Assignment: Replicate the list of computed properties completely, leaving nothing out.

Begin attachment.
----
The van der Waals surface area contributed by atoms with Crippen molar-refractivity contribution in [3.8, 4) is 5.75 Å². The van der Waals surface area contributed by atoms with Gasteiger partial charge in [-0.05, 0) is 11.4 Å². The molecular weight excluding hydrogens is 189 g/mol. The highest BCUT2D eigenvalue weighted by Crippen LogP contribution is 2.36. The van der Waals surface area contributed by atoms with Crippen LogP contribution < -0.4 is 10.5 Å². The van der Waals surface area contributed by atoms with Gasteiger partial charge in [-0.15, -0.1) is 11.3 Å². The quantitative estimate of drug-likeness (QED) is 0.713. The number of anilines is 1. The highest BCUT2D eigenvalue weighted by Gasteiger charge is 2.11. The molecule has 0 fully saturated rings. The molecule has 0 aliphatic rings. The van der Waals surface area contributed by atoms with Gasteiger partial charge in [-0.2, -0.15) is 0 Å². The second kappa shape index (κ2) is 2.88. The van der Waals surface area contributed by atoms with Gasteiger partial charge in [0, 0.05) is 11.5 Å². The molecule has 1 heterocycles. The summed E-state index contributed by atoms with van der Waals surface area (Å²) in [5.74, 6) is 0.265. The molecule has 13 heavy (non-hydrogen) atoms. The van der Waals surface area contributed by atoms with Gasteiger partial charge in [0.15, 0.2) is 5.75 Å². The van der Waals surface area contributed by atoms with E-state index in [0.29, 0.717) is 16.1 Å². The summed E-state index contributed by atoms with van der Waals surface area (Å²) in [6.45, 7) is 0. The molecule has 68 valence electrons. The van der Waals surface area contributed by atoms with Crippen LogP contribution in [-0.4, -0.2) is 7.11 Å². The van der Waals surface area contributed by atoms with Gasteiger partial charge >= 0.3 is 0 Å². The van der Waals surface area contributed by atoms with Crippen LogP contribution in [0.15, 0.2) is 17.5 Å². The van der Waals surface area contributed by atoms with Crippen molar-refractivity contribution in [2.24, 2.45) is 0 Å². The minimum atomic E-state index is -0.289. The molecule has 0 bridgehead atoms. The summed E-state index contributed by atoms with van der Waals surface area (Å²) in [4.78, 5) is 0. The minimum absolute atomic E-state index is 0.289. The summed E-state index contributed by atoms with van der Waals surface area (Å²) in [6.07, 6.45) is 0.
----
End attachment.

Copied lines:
The van der Waals surface area contributed by atoms with Crippen molar-refractivity contribution in [3.8, 4) is 5.75 Å². The van der Waals surface area contributed by atoms with Gasteiger partial charge in [-0.05, 0) is 11.4 Å². The molecular weight excluding hydrogens is 189 g/mol. The highest BCUT2D eigenvalue weighted by Crippen LogP contribution is 2.36. The van der Waals surface area contributed by atoms with Crippen LogP contribution < -0.4 is 10.5 Å². The van der Waals surface area contributed by atoms with Gasteiger partial charge in [-0.15, -0.1) is 11.3 Å². The quantitative estimate of drug-likeness (QED) is 0.713. The number of anilines is 1. The highest BCUT2D eigenvalue weighted by Gasteiger charge is 2.11. The molecule has 0 fully saturated rings. The molecule has 0 aliphatic rings. The van der Waals surface area contributed by atoms with Gasteiger partial charge in [-0.2, -0.15) is 0 Å². The second kappa shape index (κ2) is 2.88. The van der Waals surface area contributed by atoms with Gasteiger partial charge in [0, 0.05) is 11.5 Å². The molecule has 1 heterocycles. The summed E-state index contributed by atoms with van der Waals surface area (Å²) in [5.74, 6) is 0.265. The molecule has 13 heavy (non-hydrogen) atoms. The van der Waals surface area contributed by atoms with Gasteiger partial charge in [0.15, 0.2) is 5.75 Å². The van der Waals surface area contributed by atoms with E-state index in [0.29, 0.717) is 16.1 Å². The summed E-state index contributed by atoms with van der Waals surface area (Å²) in [6.45, 7) is 0. The molecule has 68 valence electrons. The van der Waals surface area contributed by atoms with Crippen LogP contribution in [-0.4, -0.2) is 7.11 Å². The van der Waals surface area contributed by atoms with Gasteiger partial charge >= 0.3 is 0 Å². The van der Waals surface area contributed by atoms with Crippen LogP contribution in [0.15, 0.2) is 17.5 Å². The van der Waals surface area contributed by atoms with Crippen molar-refractivity contribution in [2.24, 2.45) is 0 Å². The minimum atomic E-state index is -0.289. The molecule has 0 bridgehead atoms. The summed E-state index contributed by atoms with van der Waals surface area (Å²) in [4.78, 5) is 0. The minimum absolute atomic E-state index is 0.289. The summed E-state index contributed by atoms with van der Waals surface area (Å²) in [6.07, 6.45) is 0.